PAYG instalments (Pay as You Go)
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PAYG Instalments is a system that allows individuals to make regular payments to the Australian Taxation Office (ATO) to cover their annual tax liability. To be eligible for the instalment system, an individual’s income from their business and/or investments must be greater than $4000, and the amount due on their most recent Notice of Assessment must be greater than $1000 estimated (notional) tax of $500 or more.

There are two ways to pay the PAYG instalment. The first option is to pay the amount suggested by the tax office, which is based on a calculation from the previous year’s tax return. The second option is to use the percentage figure suggested by the ATO, multiplied by the instalment income for that period. As a Registered Tax Agent, I mostly see the first option used by my clients.

Any payments made throughout the year are factored into the end of year tax return calculations. If an individual has paid too many PAYG Installments, they will receive a refund. If they have not paid enough, they will receive a bill.


However, some exclusions apply. Individuals will not be placed on the system if their notional tax (an estimate of tax payable on investment and business income, calculated by the ATO, is less than $500, or they are entitled to the senior’s and pensioner’s tax offset.

Automatic Entry

Once an individual meets the eligibility criteria, the ATO will automatically place them on the PAYG instalment system, and they will receive a notification after receiving their current year’s Notice of

Voluntary entry

Quite often you will know in advance that you will be put on the instalments system when your next tax return is lodged. If this is the case you can request voluntary entry by contacting the ATO. For some, this can be helpful when budgeting for the end of year tax liability.

When contacting the ATO you will need to know an estimate of the amount of tax that will need to be paid, let’s say you calculate $8000 per year in tax then $2000 will need to be paid each quarter which amounts, to approximately $155 per week.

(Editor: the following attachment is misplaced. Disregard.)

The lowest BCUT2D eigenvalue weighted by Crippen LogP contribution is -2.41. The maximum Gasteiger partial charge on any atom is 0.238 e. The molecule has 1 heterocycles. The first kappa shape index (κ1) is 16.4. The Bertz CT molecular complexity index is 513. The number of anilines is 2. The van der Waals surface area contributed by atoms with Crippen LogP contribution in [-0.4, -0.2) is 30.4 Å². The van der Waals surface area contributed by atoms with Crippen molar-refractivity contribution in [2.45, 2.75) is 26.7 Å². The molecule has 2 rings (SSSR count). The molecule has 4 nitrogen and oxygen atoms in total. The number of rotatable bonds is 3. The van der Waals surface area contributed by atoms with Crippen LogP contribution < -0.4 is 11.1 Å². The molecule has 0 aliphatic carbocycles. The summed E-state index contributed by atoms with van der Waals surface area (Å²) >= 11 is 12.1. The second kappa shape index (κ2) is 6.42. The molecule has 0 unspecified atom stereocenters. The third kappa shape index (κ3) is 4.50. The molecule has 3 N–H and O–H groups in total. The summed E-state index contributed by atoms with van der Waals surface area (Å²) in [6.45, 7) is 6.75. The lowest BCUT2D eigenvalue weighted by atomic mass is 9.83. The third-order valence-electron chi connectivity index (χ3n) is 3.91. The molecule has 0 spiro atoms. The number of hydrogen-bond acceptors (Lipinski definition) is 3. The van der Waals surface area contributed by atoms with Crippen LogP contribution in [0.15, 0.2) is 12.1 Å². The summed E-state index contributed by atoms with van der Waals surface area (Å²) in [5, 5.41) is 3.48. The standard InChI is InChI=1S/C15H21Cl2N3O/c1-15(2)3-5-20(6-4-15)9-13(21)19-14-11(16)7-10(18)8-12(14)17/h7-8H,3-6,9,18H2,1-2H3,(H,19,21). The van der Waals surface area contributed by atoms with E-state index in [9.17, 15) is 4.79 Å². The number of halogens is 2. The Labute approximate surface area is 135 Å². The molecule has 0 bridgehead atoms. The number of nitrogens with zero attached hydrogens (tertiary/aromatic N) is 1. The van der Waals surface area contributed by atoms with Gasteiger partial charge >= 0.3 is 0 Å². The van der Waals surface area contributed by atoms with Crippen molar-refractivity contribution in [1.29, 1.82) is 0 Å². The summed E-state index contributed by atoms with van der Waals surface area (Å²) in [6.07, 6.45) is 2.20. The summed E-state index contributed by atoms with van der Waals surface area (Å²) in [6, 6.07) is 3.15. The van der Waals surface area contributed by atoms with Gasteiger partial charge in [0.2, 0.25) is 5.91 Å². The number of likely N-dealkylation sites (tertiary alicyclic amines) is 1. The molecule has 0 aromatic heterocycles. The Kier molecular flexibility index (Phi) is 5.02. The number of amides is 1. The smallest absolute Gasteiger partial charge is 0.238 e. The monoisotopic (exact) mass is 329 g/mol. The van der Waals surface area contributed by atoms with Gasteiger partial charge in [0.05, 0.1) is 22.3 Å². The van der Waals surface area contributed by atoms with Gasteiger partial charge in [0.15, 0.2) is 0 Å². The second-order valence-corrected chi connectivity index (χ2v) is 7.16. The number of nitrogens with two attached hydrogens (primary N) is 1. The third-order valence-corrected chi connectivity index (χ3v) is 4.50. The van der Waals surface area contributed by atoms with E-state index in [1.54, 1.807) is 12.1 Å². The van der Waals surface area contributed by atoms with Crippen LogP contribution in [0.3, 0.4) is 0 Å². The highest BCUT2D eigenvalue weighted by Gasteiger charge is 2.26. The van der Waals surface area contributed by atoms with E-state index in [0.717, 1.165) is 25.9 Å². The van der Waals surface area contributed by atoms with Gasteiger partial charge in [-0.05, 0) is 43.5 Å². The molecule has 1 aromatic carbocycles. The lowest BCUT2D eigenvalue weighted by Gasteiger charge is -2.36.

Varying the amount you pay

If an individual’s income changes from the previous year’s tax return, they can vary their quarterly PAYG amounts. The instalment rate can be varied up or down, but most variations are downward (of course). After the tax return is lodged, the ATO will check if the varied amount is greater than 85% of the tax payable. If it is less, the individual may be subject to a general interest charge on the difference.

Frequency of Instalments

The default for many taxpayers is a quarterly instalment cycle where 25% of the notional annual amount due is paid quarterly. The first instalment is due on October 28, and the following instalments are due on February 28, April 28, and July 28. Individuals can request to pay annually if the notional amount of tax is less than $8000, with a payment due on October 31 after the end of the financial year.

Some primary producers and special professionals such as sports professionals and authors may qualify for a two-instalment option. They must pay 75% of their annual PAYG liability by April 28 and the remainder by July 28.

Exiting the PAYG Instalment system

Individuals will exit the PAYG instalment system if their instalment income is less than $4000, the amount of tax due is less than $1000, the notional tax is less than $500, they are entitled to the seniors and pensioners tax offset, they lodge a final tax return, their accountant lodges a ‘further return not necessary,’ or they notify the ATO that they do not need to lodge a return. They can also contact the ATO if their circumstances have changed sufficiently for them not to be on the system, but simply wanting to pay the tax at the end of the year and not quarterly is not a sufficient reason.

What is Instalment Income?

Below is a list of income that is classed as being instalment income, if the total of any of these combined is greater than $4000, this part of the criteria is met:

  • gross rent
  • dividends received or reinvested on your behalf (do not include imputation credits)
  • royalties
  • foreign pensions that are assessable in Australia
  • your share of the income from a partnership or trust
  • foreign income
  • interest received or credited to an account
  • gross sales (excluding GST)
  • gross fees for services (excluding GST)
  • income earned from the sale of goods or services you sell or supply
  • the gross amount of income if tax was withheld because you did not provide your tax file number (TFN) or Australian business number (ABN)
  • withdrawals from farm management deposits – if you make a farm management deposit, this reduces your instalment income for that period
  • fuel tax credits

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